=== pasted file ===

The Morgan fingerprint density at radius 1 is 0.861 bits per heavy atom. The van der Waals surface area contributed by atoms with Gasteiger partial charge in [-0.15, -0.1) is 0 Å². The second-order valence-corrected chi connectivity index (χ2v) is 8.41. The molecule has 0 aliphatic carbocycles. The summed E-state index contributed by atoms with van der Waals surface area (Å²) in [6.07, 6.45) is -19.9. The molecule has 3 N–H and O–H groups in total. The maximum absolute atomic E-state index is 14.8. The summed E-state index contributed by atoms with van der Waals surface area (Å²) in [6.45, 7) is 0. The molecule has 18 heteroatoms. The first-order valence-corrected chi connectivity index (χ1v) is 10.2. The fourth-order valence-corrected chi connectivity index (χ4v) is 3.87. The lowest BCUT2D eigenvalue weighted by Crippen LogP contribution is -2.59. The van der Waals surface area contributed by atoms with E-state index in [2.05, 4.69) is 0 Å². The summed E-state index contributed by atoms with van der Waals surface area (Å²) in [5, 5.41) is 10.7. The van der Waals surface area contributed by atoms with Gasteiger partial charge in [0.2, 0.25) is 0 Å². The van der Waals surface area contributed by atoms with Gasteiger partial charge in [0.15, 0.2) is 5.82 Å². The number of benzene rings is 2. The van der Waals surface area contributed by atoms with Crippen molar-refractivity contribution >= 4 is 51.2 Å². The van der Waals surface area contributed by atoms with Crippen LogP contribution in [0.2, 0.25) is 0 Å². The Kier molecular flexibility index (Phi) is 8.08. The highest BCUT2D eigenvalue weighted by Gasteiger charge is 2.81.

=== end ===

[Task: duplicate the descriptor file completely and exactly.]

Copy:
The Morgan fingerprint density at radius 1 is 0.861 bits per heavy atom. The van der Waals surface area contributed by atoms with Gasteiger partial charge in [-0.15, -0.1) is 0 Å². The second-order valence-corrected chi connectivity index (χ2v) is 8.41. The molecule has 0 aliphatic carbocycles. The summed E-state index contributed by atoms with van der Waals surface area (Å²) in [6.07, 6.45) is -19.9. The molecule has 3 N–H and O–H groups in total. The maximum absolute atomic E-state index is 14.8. The summed E-state index contributed by atoms with van der Waals surface area (Å²) in [6.45, 7) is 0. The molecule has 18 heteroatoms. The first-order valence-corrected chi connectivity index (χ1v) is 10.2. The fourth-order valence-corrected chi connectivity index (χ4v) is 3.87. The lowest BCUT2D eigenvalue weighted by Crippen LogP contribution is -2.59. The van der Waals surface area contributed by atoms with E-state index in [2.05, 4.69) is 0 Å². The summed E-state index contributed by atoms with van der Waals surface area (Å²) in [5, 5.41) is 10.7. The van der Waals surface area contributed by atoms with Gasteiger partial charge in [0.2, 0.25) is 0 Å². The van der Waals surface area contributed by atoms with Gasteiger partial charge in [0.15, 0.2) is 5.82 Å². The number of benzene rings is 2. The van der Waals surface area contributed by atoms with Crippen molar-refractivity contribution >= 4 is 51.2 Å². The van der Waals surface area contributed by atoms with Crippen LogP contribution in [0.2, 0.25) is 0 Å². The Kier molecular flexibility index (Phi) is 8.08. The highest BCUT2D eigenvalue weighted by Gasteiger charge is 2.81.